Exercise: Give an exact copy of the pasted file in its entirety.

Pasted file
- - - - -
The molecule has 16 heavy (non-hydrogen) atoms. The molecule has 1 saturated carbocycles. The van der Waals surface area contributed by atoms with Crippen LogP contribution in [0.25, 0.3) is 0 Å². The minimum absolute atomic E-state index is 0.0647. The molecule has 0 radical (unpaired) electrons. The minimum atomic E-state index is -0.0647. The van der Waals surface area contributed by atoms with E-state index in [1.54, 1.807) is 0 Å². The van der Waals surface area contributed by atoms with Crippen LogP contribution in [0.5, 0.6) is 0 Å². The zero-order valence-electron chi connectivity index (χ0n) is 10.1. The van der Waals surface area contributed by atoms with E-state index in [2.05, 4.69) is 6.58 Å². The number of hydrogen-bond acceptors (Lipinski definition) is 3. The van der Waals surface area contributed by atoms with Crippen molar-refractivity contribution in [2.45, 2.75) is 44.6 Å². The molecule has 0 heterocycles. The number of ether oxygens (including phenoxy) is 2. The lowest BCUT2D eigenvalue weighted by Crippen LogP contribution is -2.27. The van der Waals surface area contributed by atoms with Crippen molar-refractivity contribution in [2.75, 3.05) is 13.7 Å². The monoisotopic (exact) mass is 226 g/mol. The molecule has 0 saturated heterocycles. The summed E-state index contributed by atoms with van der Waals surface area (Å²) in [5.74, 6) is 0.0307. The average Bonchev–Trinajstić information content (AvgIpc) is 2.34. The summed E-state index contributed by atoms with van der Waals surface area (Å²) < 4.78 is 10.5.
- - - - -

The molecule has 16 heavy (non-hydrogen) atoms. The molecule has 1 saturated carbocycles. The van der Waals surface area contributed by atoms with Crippen LogP contribution in [0.25, 0.3) is 0 Å². The minimum absolute atomic E-state index is 0.0647. The molecule has 0 radical (unpaired) electrons. The minimum atomic E-state index is -0.0647. The van der Waals surface area contributed by atoms with E-state index in [1.54, 1.807) is 0 Å². The van der Waals surface area contributed by atoms with Crippen LogP contribution in [0.5, 0.6) is 0 Å². The zero-order valence-electron chi connectivity index (χ0n) is 10.1. The van der Waals surface area contributed by atoms with E-state index in [2.05, 4.69) is 6.58 Å². The number of hydrogen-bond acceptors (Lipinski definition) is 3. The van der Waals surface area contributed by atoms with Crippen molar-refractivity contribution in [2.45, 2.75) is 44.6 Å². The molecule has 0 heterocycles. The number of ether oxygens (including phenoxy) is 2. The lowest BCUT2D eigenvalue weighted by Crippen LogP contribution is -2.27. The van der Waals surface area contributed by atoms with Crippen molar-refractivity contribution in [2.75, 3.05) is 13.7 Å². The monoisotopic (exact) mass is 226 g/mol. The molecule has 0 saturated heterocycles. The summed E-state index contributed by atoms with van der Waals surface area (Å²) in [5.74, 6) is 0.0307. The average Bonchev–Trinajstić information content (AvgIpc) is 2.34. The summed E-state index contributed by atoms with van der Waals surface area (Å²) < 4.78 is 10.5.